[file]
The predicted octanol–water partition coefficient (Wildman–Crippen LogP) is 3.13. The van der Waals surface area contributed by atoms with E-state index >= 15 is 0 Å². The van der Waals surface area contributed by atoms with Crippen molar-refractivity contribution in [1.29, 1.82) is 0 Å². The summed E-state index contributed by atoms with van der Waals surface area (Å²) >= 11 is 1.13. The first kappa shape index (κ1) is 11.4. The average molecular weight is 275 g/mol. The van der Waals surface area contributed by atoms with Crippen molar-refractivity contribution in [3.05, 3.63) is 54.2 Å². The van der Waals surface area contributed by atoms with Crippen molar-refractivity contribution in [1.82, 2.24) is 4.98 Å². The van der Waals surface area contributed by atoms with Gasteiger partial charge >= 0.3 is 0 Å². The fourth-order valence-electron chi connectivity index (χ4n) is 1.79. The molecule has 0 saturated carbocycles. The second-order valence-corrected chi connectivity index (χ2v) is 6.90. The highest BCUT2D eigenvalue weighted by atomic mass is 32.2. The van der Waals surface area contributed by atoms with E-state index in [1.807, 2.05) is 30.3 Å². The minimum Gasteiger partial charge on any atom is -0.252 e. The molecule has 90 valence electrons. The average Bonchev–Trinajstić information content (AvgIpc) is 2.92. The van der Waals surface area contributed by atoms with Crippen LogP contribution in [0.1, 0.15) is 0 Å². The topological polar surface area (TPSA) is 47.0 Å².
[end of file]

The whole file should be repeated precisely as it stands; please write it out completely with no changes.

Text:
The predicted octanol–water partition coefficient (Wildman–Crippen LogP) is 3.13. The van der Waals surface area contributed by atoms with E-state index >= 15 is 0 Å². The van der Waals surface area contributed by atoms with Crippen molar-refractivity contribution in [1.29, 1.82) is 0 Å². The summed E-state index contributed by atoms with van der Waals surface area (Å²) >= 11 is 1.13. The first kappa shape index (κ1) is 11.4. The average molecular weight is 275 g/mol. The van der Waals surface area contributed by atoms with Crippen molar-refractivity contribution in [3.05, 3.63) is 54.2 Å². The van der Waals surface area contributed by atoms with Crippen molar-refractivity contribution in [1.82, 2.24) is 4.98 Å². The van der Waals surface area contributed by atoms with Gasteiger partial charge >= 0.3 is 0 Å². The fourth-order valence-electron chi connectivity index (χ4n) is 1.79. The molecule has 0 saturated carbocycles. The second-order valence-corrected chi connectivity index (χ2v) is 6.90. The highest BCUT2D eigenvalue weighted by atomic mass is 32.2. The van der Waals surface area contributed by atoms with E-state index in [1.807, 2.05) is 30.3 Å². The minimum Gasteiger partial charge on any atom is -0.252 e. The molecule has 90 valence electrons. The average Bonchev–Trinajstić information content (AvgIpc) is 2.92. The van der Waals surface area contributed by atoms with Crippen LogP contribution in [0.1, 0.15) is 0 Å². The topological polar surface area (TPSA) is 47.0 Å².